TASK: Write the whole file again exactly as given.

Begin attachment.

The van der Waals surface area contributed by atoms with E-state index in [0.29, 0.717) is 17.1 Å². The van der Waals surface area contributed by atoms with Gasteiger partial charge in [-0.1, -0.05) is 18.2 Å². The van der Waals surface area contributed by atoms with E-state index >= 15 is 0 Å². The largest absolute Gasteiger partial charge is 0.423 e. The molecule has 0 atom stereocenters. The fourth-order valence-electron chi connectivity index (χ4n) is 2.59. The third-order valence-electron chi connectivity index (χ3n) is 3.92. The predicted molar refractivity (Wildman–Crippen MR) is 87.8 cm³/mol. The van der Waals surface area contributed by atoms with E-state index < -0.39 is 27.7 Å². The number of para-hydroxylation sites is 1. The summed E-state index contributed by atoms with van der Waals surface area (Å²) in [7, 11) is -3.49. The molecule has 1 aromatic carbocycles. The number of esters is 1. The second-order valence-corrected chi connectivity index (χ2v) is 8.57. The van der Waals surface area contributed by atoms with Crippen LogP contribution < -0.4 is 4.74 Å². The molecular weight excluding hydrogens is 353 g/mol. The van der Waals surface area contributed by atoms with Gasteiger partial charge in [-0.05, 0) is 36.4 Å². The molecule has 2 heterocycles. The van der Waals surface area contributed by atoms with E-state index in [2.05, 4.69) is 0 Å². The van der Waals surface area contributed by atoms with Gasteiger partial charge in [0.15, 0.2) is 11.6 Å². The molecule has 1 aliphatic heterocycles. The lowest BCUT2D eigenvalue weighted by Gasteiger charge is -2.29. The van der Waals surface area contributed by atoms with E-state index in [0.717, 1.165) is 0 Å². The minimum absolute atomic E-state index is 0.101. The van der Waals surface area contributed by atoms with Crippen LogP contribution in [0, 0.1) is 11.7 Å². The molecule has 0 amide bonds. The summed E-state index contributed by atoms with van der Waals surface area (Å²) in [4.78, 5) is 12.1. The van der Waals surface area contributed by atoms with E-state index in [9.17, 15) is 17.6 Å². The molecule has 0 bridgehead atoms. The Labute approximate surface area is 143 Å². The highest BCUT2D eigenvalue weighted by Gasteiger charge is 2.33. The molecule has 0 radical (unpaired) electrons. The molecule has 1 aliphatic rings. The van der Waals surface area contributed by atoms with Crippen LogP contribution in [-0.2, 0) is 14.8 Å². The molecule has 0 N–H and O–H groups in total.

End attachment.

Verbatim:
The van der Waals surface area contributed by atoms with E-state index in [0.29, 0.717) is 17.1 Å². The van der Waals surface area contributed by atoms with Gasteiger partial charge in [-0.1, -0.05) is 18.2 Å². The van der Waals surface area contributed by atoms with E-state index >= 15 is 0 Å². The largest absolute Gasteiger partial charge is 0.423 e. The molecule has 0 atom stereocenters. The fourth-order valence-electron chi connectivity index (χ4n) is 2.59. The third-order valence-electron chi connectivity index (χ3n) is 3.92. The predicted molar refractivity (Wildman–Crippen MR) is 87.8 cm³/mol. The van der Waals surface area contributed by atoms with E-state index < -0.39 is 27.7 Å². The number of para-hydroxylation sites is 1. The summed E-state index contributed by atoms with van der Waals surface area (Å²) in [7, 11) is -3.49. The molecule has 1 aromatic carbocycles. The number of esters is 1. The second-order valence-corrected chi connectivity index (χ2v) is 8.57. The van der Waals surface area contributed by atoms with Crippen LogP contribution < -0.4 is 4.74 Å². The molecular weight excluding hydrogens is 353 g/mol. The van der Waals surface area contributed by atoms with Gasteiger partial charge in [-0.05, 0) is 36.4 Å². The molecule has 2 heterocycles. The van der Waals surface area contributed by atoms with E-state index in [2.05, 4.69) is 0 Å². The van der Waals surface area contributed by atoms with Gasteiger partial charge in [0.15, 0.2) is 11.6 Å². The molecule has 1 aliphatic heterocycles. The lowest BCUT2D eigenvalue weighted by Gasteiger charge is -2.29. The van der Waals surface area contributed by atoms with E-state index in [0.717, 1.165) is 0 Å². The minimum absolute atomic E-state index is 0.101. The van der Waals surface area contributed by atoms with Crippen LogP contribution in [0, 0.1) is 11.7 Å². The molecule has 0 amide bonds. The summed E-state index contributed by atoms with van der Waals surface area (Å²) in [4.78, 5) is 12.1. The van der Waals surface area contributed by atoms with E-state index in [9.17, 15) is 17.6 Å². The molecule has 0 bridgehead atoms. The Labute approximate surface area is 143 Å². The highest BCUT2D eigenvalue weighted by Gasteiger charge is 2.33. The molecule has 0 radical (unpaired) electrons. The molecule has 1 aliphatic rings. The van der Waals surface area contributed by atoms with Crippen LogP contribution in [-0.2, 0) is 14.8 Å². The molecule has 0 N–H and O–H groups in total.